Those who learnt to endure in all the squabbles
Those who spewed words but ended with a kiss
Those who never spoke but lived together
Those who gelled together but didn’t get each other
Those who merged but were not blessed enough
And then there were those
who were blessed and lived happily ever after.

It matters not
This love or that love
His love or her love
Gelled in love or broken in love
Rise in love or fall in love
It began for reasons unknown
and ends with fate uncertain.

Love is bliss
blessed are those
who’ve known love.

💞💞💞💞💞💞💞💞💞💞💞💞

IS PATIENCE A LOST VIRTUE?

The two hardest tests on the spiritual road are the patience to wait for the right moment and the courage not to be disappointed with what we encounter. – Paulo Coelho

If you’re too impatient, you might make quick decisions resulting in huge consequences. If you’re too patient, you might pursue the wrong options for too long, wasting a big chunk of your time. The question is, where can you find the right balance in this fast-paced life?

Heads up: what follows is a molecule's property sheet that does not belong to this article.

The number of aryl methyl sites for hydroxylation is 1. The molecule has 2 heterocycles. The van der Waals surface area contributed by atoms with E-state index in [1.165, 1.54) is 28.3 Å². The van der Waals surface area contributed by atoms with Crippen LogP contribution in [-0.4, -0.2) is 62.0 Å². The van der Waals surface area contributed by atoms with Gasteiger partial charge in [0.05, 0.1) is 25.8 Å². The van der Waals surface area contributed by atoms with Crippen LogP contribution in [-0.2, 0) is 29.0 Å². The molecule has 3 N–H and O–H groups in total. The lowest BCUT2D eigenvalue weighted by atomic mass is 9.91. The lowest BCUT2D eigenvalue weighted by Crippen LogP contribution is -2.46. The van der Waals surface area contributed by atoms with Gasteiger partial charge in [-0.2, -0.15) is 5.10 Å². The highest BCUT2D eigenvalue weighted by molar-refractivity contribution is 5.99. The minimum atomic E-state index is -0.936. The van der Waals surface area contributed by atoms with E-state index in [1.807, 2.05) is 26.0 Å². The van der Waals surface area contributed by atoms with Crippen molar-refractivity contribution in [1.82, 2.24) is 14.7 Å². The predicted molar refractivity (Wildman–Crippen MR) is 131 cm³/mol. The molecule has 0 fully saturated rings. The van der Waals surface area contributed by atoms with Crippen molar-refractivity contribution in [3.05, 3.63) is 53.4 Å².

Both patience and impatience have their flaws, but our society seems to push to hustle while telling us to hold on.

Do you remember the hunter-gatherers few thousand years ago? when they couldn’t find food, it was time to consider alternatives and change strategies; to survive. With time people learnt to settle down, they learnt the value of patience when they harvested crops, travelled far to trade each time coming back home, rewarded with festivities and family time.